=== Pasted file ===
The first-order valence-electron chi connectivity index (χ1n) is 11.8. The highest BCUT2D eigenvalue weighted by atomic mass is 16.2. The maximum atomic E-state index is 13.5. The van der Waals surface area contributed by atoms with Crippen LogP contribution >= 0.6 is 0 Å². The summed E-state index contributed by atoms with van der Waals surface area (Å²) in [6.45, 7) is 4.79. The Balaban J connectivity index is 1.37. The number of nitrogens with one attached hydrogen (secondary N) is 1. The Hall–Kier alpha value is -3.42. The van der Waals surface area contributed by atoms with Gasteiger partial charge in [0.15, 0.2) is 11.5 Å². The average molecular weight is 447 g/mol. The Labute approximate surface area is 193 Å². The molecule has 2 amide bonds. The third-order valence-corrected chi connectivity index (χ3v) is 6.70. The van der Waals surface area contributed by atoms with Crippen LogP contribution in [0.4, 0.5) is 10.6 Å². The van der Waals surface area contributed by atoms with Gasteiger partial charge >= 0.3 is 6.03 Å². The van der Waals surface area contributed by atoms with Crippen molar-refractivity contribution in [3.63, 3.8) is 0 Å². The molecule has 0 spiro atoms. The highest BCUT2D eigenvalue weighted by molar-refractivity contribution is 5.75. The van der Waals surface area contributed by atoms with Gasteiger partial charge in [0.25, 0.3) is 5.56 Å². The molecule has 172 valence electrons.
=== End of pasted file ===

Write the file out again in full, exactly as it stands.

The first-order valence-electron chi connectivity index (χ1n) is 11.8. The highest BCUT2D eigenvalue weighted by atomic mass is 16.2. The maximum atomic E-state index is 13.5. The van der Waals surface area contributed by atoms with Crippen LogP contribution >= 0.6 is 0 Å². The summed E-state index contributed by atoms with van der Waals surface area (Å²) in [6.45, 7) is 4.79. The Balaban J connectivity index is 1.37. The number of nitrogens with one attached hydrogen (secondary N) is 1. The Hall–Kier alpha value is -3.42. The van der Waals surface area contributed by atoms with Gasteiger partial charge in [0.15, 0.2) is 11.5 Å². The average molecular weight is 447 g/mol. The Labute approximate surface area is 193 Å². The molecule has 2 amide bonds. The third-order valence-corrected chi connectivity index (χ3v) is 6.70. The van der Waals surface area contributed by atoms with Crippen LogP contribution in [0.4, 0.5) is 10.6 Å². The van der Waals surface area contributed by atoms with Gasteiger partial charge >= 0.3 is 6.03 Å². The van der Waals surface area contributed by atoms with Crippen molar-refractivity contribution in [3.63, 3.8) is 0 Å². The molecule has 0 spiro atoms. The highest BCUT2D eigenvalue weighted by molar-refractivity contribution is 5.75. The van der Waals surface area contributed by atoms with Gasteiger partial charge in [0.25, 0.3) is 5.56 Å². The molecule has 172 valence electrons.